dim x as new assigningfunction()
    dim x as assigningfunction =  new assigningfunction()

    They are all the same, however with every version it becomes more basic.

    This last one by instance is only in framework 1.0 really needed.

    It reflects a little bit the difference in thinking between a C and VB language type programmer.
    The C one want to write it his whole life like he has learned it at school, the VB one wants to have progress also in the language

    Shared classes are never dropped.

    Shared classes are in VB in fact almost exactly the same as modules (This is not in C# where you have history wise mixed shared(static) classes). It stays available forever in a program (dependend however to its access level (Public friend private). A shared class (module) is not an object it is created on the stack. Only objects (instanced classes) are released during the time of a program. This is done by the Garbage Collector, which releases an object as soon as it is not needed any more (be aware this has very few to do with setting it to nothing or using the method dispose).  An object looses its own reference when it goes out of scope, but as long as something else has a reference to that, it is not released from the managed heap.

    About what is better are the meanings different. I tell everybody starting with OOP to try to instance everything. It learns that there is no need anymore to set everything to zero or whatever. However, some think that instancing slows down while others think that shared classes takes to much memory. In current computers those arguments are in my idea from history. So my advice is, try to instance as much as possible, it learns you at least to well develop OOP.

     

     


    Success
    Cor
    • Marked as answer by sivant Saturday, July 31, 2010 12:37 PM
    Saturday, July 31, 2010 6:51 AM
  • There is not a lot of discussion about the scope of static methods, but what there is indicates that all variables must be in the stack, which implies that the code is shared and is not locked by default.  For example: "Static methods and properties cannot access non-static fields and events in their containing type, and they cannot access an instance variable of any object unless it is explicitly passed in a method parameter." Static members of the containing class (or any other class) are safe, as are instance variables as long as they are on the stack. Private members of the containing class are not safe.  Presumably, this includes variables local to the static method, so care must be taken in writing a static method to ensure that the method arguments are not accessed from local copies, but are only referenced as the argument variable. There is a good discussion here:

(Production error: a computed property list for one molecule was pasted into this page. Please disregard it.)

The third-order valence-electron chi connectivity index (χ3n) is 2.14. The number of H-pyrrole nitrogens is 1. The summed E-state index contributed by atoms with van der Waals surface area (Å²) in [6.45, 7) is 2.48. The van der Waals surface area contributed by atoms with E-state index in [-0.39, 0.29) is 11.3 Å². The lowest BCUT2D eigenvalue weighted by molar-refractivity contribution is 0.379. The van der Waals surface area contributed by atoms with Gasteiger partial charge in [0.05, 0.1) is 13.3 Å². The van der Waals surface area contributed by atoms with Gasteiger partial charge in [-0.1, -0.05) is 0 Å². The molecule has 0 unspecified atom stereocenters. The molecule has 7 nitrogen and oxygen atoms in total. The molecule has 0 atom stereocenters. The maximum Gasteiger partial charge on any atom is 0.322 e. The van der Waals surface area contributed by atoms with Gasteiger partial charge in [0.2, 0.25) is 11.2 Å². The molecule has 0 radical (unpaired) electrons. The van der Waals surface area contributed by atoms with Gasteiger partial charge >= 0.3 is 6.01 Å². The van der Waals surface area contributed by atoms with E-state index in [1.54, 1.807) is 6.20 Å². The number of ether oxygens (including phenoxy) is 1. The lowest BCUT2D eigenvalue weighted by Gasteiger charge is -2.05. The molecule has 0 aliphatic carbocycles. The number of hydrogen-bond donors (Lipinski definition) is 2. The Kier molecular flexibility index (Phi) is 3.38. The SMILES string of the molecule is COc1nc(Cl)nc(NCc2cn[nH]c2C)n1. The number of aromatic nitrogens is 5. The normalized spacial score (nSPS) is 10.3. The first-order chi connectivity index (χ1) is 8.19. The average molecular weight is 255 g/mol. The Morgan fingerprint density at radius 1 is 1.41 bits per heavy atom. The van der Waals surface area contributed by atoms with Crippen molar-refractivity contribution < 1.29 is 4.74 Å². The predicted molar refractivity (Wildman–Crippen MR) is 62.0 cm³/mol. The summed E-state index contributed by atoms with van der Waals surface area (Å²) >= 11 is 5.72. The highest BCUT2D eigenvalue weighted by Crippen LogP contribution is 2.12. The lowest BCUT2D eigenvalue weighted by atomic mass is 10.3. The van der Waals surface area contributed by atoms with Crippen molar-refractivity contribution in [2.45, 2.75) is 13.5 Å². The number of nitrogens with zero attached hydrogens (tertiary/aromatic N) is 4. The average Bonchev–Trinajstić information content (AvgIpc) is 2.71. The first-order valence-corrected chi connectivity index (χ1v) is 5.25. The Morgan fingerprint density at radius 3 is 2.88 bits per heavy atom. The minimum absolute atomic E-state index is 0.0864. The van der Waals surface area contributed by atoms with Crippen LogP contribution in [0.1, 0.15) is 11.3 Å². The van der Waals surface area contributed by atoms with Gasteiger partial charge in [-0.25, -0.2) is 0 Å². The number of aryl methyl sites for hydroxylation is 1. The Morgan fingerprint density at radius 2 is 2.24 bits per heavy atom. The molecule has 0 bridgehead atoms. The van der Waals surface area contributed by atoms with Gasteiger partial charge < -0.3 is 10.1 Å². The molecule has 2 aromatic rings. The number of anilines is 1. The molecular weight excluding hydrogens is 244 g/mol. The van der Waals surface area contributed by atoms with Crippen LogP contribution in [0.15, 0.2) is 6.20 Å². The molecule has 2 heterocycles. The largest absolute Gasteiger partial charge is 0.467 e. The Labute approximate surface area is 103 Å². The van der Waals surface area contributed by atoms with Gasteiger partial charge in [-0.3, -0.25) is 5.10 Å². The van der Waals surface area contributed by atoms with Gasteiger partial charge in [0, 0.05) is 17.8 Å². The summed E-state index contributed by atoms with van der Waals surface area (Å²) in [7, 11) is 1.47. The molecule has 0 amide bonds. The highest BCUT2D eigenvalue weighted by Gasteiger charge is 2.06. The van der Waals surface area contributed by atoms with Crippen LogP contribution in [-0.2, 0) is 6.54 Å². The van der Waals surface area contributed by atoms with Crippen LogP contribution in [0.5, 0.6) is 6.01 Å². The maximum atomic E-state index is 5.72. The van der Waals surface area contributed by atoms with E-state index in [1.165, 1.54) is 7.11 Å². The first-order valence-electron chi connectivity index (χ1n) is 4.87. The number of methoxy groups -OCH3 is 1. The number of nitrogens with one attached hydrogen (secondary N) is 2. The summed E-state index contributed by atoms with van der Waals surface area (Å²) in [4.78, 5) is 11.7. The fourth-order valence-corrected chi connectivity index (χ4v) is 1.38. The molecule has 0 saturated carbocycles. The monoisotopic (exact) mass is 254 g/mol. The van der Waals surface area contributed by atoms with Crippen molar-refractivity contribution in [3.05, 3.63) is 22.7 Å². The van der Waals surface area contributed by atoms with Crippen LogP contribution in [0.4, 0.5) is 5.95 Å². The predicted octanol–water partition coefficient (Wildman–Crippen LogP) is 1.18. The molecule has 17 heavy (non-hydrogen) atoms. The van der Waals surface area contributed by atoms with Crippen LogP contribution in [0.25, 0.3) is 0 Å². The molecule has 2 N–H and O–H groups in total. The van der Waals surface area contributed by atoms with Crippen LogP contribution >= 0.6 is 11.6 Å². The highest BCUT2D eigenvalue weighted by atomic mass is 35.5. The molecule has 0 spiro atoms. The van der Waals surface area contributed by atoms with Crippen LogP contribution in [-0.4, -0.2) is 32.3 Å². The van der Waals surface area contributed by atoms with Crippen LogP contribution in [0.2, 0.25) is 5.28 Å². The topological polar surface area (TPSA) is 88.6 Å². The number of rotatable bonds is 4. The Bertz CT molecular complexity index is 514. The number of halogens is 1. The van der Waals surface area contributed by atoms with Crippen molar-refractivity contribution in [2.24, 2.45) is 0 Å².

http://odetocode.com/Articles/313.aspx

     

    Saturday, July 31, 2010 8:13 AM
  • @Acamar

    Your reply is full of static.

    Static is in VB a keyword for a variable which can be in a method and is in fact a global field in Net.

    http://msdn.microsoft.com/en-us/library/z2cty7t8.aspx

    The in C type languages keyword Static comes from the time that C languages where teletype programs and that parts of programs could be placed fixed (static) to a certain memory address. Both shared and the C# static keyword aren't in fact anymore true, although in my idea because it is newer, does Shared much more describe what it logical does. 


    Success
    Cor
    • Marked as answer by sivant Saturday, July 31, 2010 12:45 PM
    Saturday, July 31, 2010 10:31 AM
  • You can quibble about the terminology all you like - it doesn't change the facts.  Shared methods are called static in C#, and all the discusion relates to C#, but it is just as relevant to VB.  You just need to do a little bit of translating on the fly.  The article I referred to makes that clear.
    Saturday, July 31, 2010 11:25 AM